Zika in America

Pregnant women in Miami’s Zika-infected neighborhood are taking precautions but staying put

A woman holds her baby after being given a can of insect repellent by a Miami police officer on August 2, 2016 in Miami, Florida. (Photo by Joe Raedle/Getty Images)

For pregnant women in Miami, choosing the right crib and car seat and making the ultrasound appointment can be stressful enough, without the recent added strain of worrying about the Zika virus.

“You can take every step you can trying to take care of yourself with your diet and exercise and going to your prenatal appointments, but now I have to worry about mosquitoes and going outside,” Jessica Ardente, who is four months pregnant, said this week, after more than a dozen people in Miami were diagnosed with the mosquito-borne virus.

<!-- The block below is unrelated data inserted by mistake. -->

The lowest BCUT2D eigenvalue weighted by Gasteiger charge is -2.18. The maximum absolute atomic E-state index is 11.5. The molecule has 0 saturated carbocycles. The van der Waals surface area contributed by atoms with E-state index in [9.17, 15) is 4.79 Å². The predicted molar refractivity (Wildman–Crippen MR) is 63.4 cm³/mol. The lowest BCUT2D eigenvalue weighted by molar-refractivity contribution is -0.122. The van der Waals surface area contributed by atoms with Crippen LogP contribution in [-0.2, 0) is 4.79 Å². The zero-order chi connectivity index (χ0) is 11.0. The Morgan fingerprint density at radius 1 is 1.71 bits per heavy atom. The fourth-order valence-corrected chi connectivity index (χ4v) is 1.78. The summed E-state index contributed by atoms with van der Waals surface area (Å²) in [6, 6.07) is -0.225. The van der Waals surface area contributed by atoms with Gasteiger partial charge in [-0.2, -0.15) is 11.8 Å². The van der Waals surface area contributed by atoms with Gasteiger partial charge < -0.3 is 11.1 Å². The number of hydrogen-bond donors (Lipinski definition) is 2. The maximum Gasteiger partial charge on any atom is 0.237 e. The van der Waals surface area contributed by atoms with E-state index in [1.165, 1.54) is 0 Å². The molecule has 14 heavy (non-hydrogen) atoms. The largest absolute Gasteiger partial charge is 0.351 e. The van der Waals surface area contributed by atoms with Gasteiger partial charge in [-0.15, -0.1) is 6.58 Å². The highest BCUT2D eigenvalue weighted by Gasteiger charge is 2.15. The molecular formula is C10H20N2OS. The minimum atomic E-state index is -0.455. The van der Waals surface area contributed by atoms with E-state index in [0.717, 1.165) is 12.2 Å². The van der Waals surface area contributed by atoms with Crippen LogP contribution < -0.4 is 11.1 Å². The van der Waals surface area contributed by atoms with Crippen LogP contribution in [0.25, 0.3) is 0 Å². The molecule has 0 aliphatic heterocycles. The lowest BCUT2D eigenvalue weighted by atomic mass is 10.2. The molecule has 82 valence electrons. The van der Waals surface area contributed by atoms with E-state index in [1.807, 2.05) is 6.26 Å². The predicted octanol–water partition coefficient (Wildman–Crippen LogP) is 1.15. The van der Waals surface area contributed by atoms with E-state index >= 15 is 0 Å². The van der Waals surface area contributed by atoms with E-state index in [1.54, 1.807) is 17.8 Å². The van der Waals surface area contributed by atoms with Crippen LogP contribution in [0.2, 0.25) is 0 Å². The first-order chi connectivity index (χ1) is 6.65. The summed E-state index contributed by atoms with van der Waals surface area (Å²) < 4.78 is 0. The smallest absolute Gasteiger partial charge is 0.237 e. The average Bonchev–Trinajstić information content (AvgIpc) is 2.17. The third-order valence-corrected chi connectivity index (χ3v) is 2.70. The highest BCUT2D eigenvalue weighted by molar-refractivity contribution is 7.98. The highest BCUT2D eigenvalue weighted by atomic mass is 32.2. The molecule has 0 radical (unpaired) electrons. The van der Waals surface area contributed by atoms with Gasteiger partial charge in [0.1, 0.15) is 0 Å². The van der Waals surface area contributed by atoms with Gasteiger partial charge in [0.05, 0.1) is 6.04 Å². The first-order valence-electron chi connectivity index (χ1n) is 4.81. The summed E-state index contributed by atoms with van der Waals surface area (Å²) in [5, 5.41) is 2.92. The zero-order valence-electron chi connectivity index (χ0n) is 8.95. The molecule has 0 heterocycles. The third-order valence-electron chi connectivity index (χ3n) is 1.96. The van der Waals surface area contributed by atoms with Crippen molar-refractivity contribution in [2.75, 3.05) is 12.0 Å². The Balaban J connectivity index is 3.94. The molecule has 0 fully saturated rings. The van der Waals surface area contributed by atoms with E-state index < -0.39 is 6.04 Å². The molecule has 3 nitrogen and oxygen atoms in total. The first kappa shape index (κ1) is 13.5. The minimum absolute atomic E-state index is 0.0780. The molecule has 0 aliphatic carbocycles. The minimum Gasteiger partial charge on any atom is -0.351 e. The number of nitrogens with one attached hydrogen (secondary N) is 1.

Ardente happens to live in the one-square-mile neighborhood of Miami where the Zika virus is believed to exist, in a section called Wynwood. She says she will be careful while going about her day-to-day life in Wynwood, including wearing bug spray, long pants, and long sleeves, but she doesn’t want to leave. The Centers for Disease Control issued a travel warning for pregnant women to avoid the area. Ardente, like many women showing up at hospitals and clinics in the area, is going in for more frequent blood and urine tests now. Doctors are dispensing pregnancy kits with strong bug spray as well as condoms and tablets to kill insects in standing water.

No pregnant women in Miami have been diagnosed with Zika yet, but abroad, one pregnant U.S. military service member has, in addition to 40 other service members who are not pregnant, according to NBC News. Military officials said most of the cases were transmitted during personal travel to one of the affected countries, and did not release details not he pregnant service member.

Read the full story at The Associated Press.

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